Thursday, January 14, 2010

Degout & Dessay: Pelleas et Melisande

On Virgin Classics DVD

Melisande … Natalie Dessay
Pelleas … Stephane Degout
Golaud … Laurent Naouri
Arkel … Phillip Ens
Genevieve … Marie-Nicole Lemieux
Yniold … Beate Ritter
Doctor, Shepherd … Tim Mirfin

I have to agree with the critics who found Laurent Pelly's production for Theater an der Wien of Debussy's Pelleas et Melisande missing too many elements to be considered a great one. Still, that should not deter any fan of the opera (or the curious) from spending time with it as there remains PLENTY to rejoice about. The set is worth owning for the performers, if not the setting. Though Pelly seems to be bumbling in the dark at times, he still has found moments - and is blessed with a marvelous cast of singers/actors.

As blind old King Arkel, poor Phillip Ens seems to have been practically forgotten by Pelly for most of the opera, and spends the evening sweeping the floor with the hem of his too-long and heavy looking overcoat as he shuffles along in bad ol' generic "old man" business (think Tim Conway on the Carol Burnett Show). Vocally, the voice is often beautiful. His interaction with Melisande is touching (the line "If I were God, I would take pity on the hearts of men" delivered with genuine poignancy. Ens's Arkel dominates the final scene with great lyrical beauty of sound and seems to believe every word he was singing. So did I.

Laurent Naouri (Dessay's husband) gives a properly brooding and confused performance of Golaud that wavers between subtlety and over-the-top - which is not a bad choice for this complex, tortured character. The curtain drops too quickly after the murder of his brother, but it appears that this Golaud has a crazed smile that would have been a nice touch to see more of. His abuse and foiled attempt of raping Melisande is enough to make a viewer cringe. A good Golaud will always make me pity him for his life choices and uncontrollable temper, and Naouri does the job well.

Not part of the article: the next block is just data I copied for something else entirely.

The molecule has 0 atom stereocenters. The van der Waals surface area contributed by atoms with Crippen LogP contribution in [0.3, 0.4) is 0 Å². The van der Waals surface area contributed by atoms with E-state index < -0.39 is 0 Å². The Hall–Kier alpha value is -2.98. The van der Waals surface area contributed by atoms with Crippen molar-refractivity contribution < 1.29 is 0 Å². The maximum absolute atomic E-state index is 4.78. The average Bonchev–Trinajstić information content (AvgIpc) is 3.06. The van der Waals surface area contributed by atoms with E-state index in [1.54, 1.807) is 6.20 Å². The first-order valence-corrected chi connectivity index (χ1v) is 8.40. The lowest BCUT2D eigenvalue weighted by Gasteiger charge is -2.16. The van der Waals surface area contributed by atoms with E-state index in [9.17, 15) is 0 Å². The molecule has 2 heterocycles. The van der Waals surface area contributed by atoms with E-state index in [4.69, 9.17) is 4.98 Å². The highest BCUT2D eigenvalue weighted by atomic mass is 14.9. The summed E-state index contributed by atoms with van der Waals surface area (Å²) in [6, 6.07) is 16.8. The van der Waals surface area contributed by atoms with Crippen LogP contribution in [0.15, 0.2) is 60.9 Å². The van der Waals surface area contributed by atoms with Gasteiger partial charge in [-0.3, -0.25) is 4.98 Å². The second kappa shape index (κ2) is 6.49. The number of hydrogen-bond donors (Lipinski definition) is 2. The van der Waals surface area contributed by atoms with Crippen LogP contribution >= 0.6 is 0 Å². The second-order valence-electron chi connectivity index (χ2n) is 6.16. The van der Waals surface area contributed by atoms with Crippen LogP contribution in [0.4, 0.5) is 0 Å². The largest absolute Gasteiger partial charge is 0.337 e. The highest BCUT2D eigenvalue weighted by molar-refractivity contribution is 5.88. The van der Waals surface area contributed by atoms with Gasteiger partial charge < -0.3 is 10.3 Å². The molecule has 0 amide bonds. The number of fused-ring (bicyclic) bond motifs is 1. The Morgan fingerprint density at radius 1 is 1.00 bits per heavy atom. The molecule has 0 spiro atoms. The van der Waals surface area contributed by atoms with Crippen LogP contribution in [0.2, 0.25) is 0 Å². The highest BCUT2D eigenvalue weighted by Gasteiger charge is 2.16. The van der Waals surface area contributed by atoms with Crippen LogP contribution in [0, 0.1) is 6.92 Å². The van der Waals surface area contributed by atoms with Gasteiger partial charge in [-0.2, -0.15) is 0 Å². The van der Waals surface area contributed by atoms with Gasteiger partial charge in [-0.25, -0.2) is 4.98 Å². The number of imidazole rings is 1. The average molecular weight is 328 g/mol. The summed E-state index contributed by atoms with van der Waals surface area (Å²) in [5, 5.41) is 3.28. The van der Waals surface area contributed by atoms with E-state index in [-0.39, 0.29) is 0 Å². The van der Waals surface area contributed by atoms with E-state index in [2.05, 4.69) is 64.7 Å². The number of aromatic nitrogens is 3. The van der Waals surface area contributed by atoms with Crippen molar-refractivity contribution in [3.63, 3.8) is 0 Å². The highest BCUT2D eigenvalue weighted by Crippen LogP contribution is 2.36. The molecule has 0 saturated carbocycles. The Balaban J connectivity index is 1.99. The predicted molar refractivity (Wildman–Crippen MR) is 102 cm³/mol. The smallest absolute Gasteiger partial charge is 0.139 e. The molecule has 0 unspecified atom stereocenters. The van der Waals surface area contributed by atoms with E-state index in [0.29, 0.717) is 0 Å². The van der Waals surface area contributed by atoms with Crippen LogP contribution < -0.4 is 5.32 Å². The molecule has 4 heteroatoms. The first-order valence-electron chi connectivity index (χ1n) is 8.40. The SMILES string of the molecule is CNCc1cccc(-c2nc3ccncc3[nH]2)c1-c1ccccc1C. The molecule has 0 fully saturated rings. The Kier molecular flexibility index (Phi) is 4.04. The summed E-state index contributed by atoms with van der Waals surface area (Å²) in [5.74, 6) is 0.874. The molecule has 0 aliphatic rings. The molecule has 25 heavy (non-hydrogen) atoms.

Natalie Dessay's first essay of opera's most enigmatic heroine is a nice, solid one and the role sounds good in her voice. One of the world of operas finest actors, Dessay really gets under Melisande's skin, however, with choices I think she will reconsider if she keeps this role in her repertoire (and she definitely should!). Twice during the show she spins around like a whirling dervish, and at the second, adding a bit of goofiness to Melisande's plight as, clearly dizzy, she stumbles a bit before regaining more sure footing. Speaking of footing, as Pelleas and Melisande head toward the cave, there is a wonderful moment as he helps her down from a platform about 7 feet, by her simply stepping into his open hand as he then lowers her to the ground. It lasts but a few seconds, yet it is touches like these which add immeasurably to both the complexities and believability of the character.

Stephene Degout joins a long list of really marvelous Pelleas's, the hesitancy in his voice (and manner) of the first acts leaving plenty of room for the character's development. Vocally, he opens up thrillingly in Act IV, singing in some of Debussy's greatest music with great ardor and near vocal abandon. Physically, he and Dessay - who have most of the night restrained and hidden their passion, burst into a fiery embrace, her leaping up into his arms - the music freezing in silence along with the tableaux - just enough for the viewer to catch his breath and then MURDER! (I still can't fathom how any one calls this opera "boring.")

I'm a fan of Bertrand de Billy but I tend to like a better mixture of the Debussy's gauzy/haziness and full throttle playing then de Billy gives us here leading the Radio-Symphonieorchester Wien. It is still rock solid, but (to my ears) felt a bit heavier, more Wagnerian if you will, than I typically want to hear this score.

The production is what I'd call "very theatrical" - a turntable revolving the set nicely to change the locales of the operas many scenes, sometimes to brilliant effect (e.g ., Golaud standing on the apron of the stage as the world seems to spin around him). It isn't a particularly attractive group of sets, but it doesn't take away from the fine work of the cast. Pelly is, I believe, on to something, but his work here feels unfinished, and as though not given enough thought. I'd like to see Pelly have another go at this, with the same cast, but as is, this DVD offers much to enjoy.

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